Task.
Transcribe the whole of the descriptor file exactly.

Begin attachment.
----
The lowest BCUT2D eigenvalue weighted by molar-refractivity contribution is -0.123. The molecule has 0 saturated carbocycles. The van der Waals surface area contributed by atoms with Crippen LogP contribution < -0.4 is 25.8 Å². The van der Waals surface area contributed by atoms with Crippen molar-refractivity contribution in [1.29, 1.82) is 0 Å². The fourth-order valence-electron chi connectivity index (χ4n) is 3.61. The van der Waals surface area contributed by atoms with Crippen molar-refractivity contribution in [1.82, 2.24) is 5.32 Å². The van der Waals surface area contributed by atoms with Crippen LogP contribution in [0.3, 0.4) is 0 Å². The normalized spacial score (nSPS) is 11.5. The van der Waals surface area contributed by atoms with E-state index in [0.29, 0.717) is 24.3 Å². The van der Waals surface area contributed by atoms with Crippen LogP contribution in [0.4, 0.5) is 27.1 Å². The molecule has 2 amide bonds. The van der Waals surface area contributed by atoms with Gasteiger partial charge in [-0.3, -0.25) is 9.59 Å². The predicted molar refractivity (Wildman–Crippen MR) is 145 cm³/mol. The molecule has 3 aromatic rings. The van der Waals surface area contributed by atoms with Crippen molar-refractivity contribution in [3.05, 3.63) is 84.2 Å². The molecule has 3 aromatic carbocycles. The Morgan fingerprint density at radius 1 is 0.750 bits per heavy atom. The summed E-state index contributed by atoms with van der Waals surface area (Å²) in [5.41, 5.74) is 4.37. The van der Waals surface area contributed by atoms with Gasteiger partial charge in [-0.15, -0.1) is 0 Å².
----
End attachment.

The lowest BCUT2D eigenvalue weighted by molar-refractivity contribution is -0.123. The molecule has 0 saturated carbocycles. The van der Waals surface area contributed by atoms with Crippen LogP contribution < -0.4 is 25.8 Å². The van der Waals surface area contributed by atoms with Crippen molar-refractivity contribution in [1.29, 1.82) is 0 Å². The fourth-order valence-electron chi connectivity index (χ4n) is 3.61. The van der Waals surface area contributed by atoms with Crippen molar-refractivity contribution in [1.82, 2.24) is 5.32 Å². The van der Waals surface area contributed by atoms with Crippen LogP contribution in [0.3, 0.4) is 0 Å². The normalized spacial score (nSPS) is 11.5. The van der Waals surface area contributed by atoms with E-state index in [0.29, 0.717) is 24.3 Å². The van der Waals surface area contributed by atoms with Crippen LogP contribution in [0.4, 0.5) is 27.1 Å². The molecule has 2 amide bonds. The van der Waals surface area contributed by atoms with Gasteiger partial charge in [-0.3, -0.25) is 9.59 Å². The predicted molar refractivity (Wildman–Crippen MR) is 145 cm³/mol. The molecule has 3 aromatic rings. The van der Waals surface area contributed by atoms with Crippen molar-refractivity contribution in [3.05, 3.63) is 84.2 Å². The molecule has 3 aromatic carbocycles. The Morgan fingerprint density at radius 1 is 0.750 bits per heavy atom. The summed E-state index contributed by atoms with van der Waals surface area (Å²) in [5.41, 5.74) is 4.37. The van der Waals surface area contributed by atoms with Gasteiger partial charge in [-0.15, -0.1) is 0 Å².